Friday February 8 2013

Russia targets Uganda as big market for weapons


Russia considers Uganda one of the most promising new markets for exporting weapons after losing big clients in Asia and North Africa due to growing instabilities.
A Russian newspaper, The Moscow Times, quoted the head of Federal Service for Military and Technical Cooperation, Alexander Fomin, on Tuesday, saying the Moscow regime would compensate for the lost weapons markets by building new ones in Uganda, Peru, Ghana, Mali and Oman.
The news comes a little less than three months after President Yoweri Museveni visited Moscow and discussed arms sales with Russian President Vladimir Putin, but UPDF spokesperson, Col. Felix Kulayigye, said Uganda is not a new market for Russian weapons. “We have been buying Russian weapons as long as I can remember,” he said. “Even those Sukhoi jets we bought were from Russia. The tanks we have are from Russia.”
He said the Russian weapons are cheaper and therefore “price friendly” for developing countries like Uganda.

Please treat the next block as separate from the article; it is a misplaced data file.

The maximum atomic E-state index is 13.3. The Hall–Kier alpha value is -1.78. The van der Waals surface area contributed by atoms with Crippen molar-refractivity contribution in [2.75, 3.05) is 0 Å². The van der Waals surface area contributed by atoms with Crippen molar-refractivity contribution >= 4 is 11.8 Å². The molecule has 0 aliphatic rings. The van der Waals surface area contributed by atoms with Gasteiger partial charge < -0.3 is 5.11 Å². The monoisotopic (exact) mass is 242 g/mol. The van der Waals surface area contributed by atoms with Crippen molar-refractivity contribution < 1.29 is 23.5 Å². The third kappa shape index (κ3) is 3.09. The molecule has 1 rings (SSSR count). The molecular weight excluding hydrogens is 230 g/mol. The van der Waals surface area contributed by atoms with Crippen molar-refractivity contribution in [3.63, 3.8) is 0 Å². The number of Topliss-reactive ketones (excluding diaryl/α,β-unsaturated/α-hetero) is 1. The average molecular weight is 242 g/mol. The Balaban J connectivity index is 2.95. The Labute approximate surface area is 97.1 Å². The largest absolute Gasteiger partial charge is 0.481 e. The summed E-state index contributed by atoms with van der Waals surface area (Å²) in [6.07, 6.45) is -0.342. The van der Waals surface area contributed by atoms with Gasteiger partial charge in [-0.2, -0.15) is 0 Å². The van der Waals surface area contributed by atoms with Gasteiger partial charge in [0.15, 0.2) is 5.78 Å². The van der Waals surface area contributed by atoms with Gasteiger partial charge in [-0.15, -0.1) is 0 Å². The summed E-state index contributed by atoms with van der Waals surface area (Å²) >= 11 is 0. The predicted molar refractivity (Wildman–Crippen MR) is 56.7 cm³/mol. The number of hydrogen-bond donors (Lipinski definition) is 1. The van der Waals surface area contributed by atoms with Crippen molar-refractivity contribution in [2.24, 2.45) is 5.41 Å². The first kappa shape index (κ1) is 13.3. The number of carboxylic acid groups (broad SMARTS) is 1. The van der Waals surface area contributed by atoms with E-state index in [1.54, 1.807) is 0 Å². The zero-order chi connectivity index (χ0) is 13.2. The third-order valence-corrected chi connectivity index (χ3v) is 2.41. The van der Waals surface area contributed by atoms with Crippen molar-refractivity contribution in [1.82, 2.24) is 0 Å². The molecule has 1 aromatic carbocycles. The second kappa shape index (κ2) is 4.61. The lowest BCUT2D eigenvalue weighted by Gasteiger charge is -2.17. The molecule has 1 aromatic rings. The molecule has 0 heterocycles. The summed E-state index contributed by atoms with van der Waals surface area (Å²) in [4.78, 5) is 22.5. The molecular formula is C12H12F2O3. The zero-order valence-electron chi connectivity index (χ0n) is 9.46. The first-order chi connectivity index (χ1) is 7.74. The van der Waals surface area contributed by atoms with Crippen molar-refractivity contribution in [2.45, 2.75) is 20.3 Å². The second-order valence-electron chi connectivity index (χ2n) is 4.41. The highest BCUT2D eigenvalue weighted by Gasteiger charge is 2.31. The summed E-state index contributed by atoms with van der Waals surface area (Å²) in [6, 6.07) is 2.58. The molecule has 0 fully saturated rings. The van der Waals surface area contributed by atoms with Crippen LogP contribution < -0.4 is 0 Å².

In 2011, Uganda bought six fighter jets from Russia that were valued at 740 million U.S. dollars (1.8 trillion shillings). Many Ugandans found the deal controversial as much of the population receives poor access to social services like health care and education.
Russia used to sell big catchments of weapons to Libya, Egypt, Afghanistan and Tunisia but political turmoil and wars in the Middle East and Maghreb region have negatively affected trade.
Russia's overseas arms sales exceeded $14 billion in 2012, making it the world's second-largest arms exporter after the United States.